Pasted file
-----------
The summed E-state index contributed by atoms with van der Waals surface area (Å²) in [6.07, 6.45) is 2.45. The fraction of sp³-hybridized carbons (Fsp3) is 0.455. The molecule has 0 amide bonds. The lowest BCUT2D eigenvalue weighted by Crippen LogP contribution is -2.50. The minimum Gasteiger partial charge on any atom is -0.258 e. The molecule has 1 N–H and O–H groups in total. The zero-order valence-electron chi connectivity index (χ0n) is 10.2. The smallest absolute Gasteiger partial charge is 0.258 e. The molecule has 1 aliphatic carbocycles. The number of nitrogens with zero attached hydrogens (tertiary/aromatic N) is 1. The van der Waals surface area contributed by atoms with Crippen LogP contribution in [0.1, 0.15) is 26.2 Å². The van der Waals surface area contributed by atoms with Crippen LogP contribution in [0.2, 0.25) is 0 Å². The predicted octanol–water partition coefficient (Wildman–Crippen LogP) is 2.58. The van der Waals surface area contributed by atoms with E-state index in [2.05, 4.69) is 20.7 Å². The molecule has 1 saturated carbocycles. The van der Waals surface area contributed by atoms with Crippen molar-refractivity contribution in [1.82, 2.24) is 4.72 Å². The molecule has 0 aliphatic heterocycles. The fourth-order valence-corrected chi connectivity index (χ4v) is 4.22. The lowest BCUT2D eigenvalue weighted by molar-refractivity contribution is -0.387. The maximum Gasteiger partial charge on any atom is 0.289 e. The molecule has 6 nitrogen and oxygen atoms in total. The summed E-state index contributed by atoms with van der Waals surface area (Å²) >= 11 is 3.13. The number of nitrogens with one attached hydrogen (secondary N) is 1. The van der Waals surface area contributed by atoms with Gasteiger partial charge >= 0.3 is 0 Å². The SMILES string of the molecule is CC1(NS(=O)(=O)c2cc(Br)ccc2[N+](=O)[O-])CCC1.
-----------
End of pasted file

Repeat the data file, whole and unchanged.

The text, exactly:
The summed E-state index contributed by atoms with van der Waals surface area (Å²) in [6.07, 6.45) is 2.45. The fraction of sp³-hybridized carbons (Fsp3) is 0.455. The molecule has 0 amide bonds. The lowest BCUT2D eigenvalue weighted by Crippen LogP contribution is -2.50. The minimum Gasteiger partial charge on any atom is -0.258 e. The molecule has 1 N–H and O–H groups in total. The zero-order valence-electron chi connectivity index (χ0n) is 10.2. The smallest absolute Gasteiger partial charge is 0.258 e. The molecule has 1 aliphatic carbocycles. The number of nitrogens with zero attached hydrogens (tertiary/aromatic N) is 1. The van der Waals surface area contributed by atoms with Crippen LogP contribution in [0.1, 0.15) is 26.2 Å². The van der Waals surface area contributed by atoms with Crippen LogP contribution in [0.2, 0.25) is 0 Å². The predicted octanol–water partition coefficient (Wildman–Crippen LogP) is 2.58. The van der Waals surface area contributed by atoms with E-state index in [2.05, 4.69) is 20.7 Å². The molecule has 1 saturated carbocycles. The van der Waals surface area contributed by atoms with Crippen molar-refractivity contribution in [1.82, 2.24) is 4.72 Å². The molecule has 0 aliphatic heterocycles. The fourth-order valence-corrected chi connectivity index (χ4v) is 4.22. The lowest BCUT2D eigenvalue weighted by molar-refractivity contribution is -0.387. The maximum Gasteiger partial charge on any atom is 0.289 e. The molecule has 6 nitrogen and oxygen atoms in total. The summed E-state index contributed by atoms with van der Waals surface area (Å²) >= 11 is 3.13. The number of nitrogens with one attached hydrogen (secondary N) is 1. The van der Waals surface area contributed by atoms with Gasteiger partial charge >= 0.3 is 0 Å². The SMILES string of the molecule is CC1(NS(=O)(=O)c2cc(Br)ccc2[N+](=O)[O-])CCC1.